ESRB will soon start labeling games with In-Game Purchases

Coming off the tail end of months of controversy surrounding loot boxes in video games after the release of Star Wars Battlefront II, the Entertainment Software Rating Board (ESRB) has announced that they will add a new label to games containing in-game purchases. Though at first glance it appears to be a step in the right direction, this new label will essentially mean nothing to most gamers because it applies to nearly every video game out there (via Kotaku)

Instead of focusing on loot boxes that have random odds at generating items the player may be attempting to obtain, the ESRB is going after all in-game purchases, which as it states refers to “bonus levels, skins, surprise items (such as item packs, loot boxes, mystery awards), music, virtual coins and other forms of in-game currency, subscriptions, season passes and upgrades (e.g., to disable ads).”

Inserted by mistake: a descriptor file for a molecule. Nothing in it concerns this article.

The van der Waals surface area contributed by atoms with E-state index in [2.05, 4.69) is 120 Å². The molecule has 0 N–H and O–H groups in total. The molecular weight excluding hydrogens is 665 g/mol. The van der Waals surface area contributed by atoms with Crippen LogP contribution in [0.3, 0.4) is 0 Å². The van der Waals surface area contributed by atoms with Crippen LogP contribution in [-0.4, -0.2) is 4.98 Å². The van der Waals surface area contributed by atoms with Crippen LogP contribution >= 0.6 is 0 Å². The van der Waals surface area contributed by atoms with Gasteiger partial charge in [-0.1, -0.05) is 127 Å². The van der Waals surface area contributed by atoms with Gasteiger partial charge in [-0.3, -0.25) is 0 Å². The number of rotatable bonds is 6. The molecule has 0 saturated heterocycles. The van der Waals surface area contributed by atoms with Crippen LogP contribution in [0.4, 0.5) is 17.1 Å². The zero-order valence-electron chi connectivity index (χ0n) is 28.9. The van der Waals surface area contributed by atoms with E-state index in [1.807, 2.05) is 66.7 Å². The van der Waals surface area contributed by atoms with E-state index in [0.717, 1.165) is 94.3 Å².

It doesn’t specifically apply to just loot boxes and it isn’t meant to take aim at these predatory practices as some players call them. According to the parameters listed in the announcement, this label will adorn almost every modern video game going forward because nearly all of them contain in-game purchases of some sort, whether they be DLC packages or skins.

ESRB president Patricia Vance said that this new label is designed to help inform parents what they are buying for their children. “Parents need simple information,” Vance said. “We can’t overwhelm them with a lot of detail… We have not found that parents are differentiating between these different mechanics.”

“I’m sure you’re all asking why aren’t we doing something more specific to loot boxes,” she continued. “We’ve done a lot of research over the past several weeks and months, particularly among parents. What we’ve learned is that a large majority of parents don’t know what a loot box is. Even those who claim they do, don’t really understand what a loot box is. So it’s very important for us to not harp on loot boxes per se, to make sure that we’re capturing loot boxes, but also other in-game transactions.”

It was not revealed when the new labeling will go into effect.

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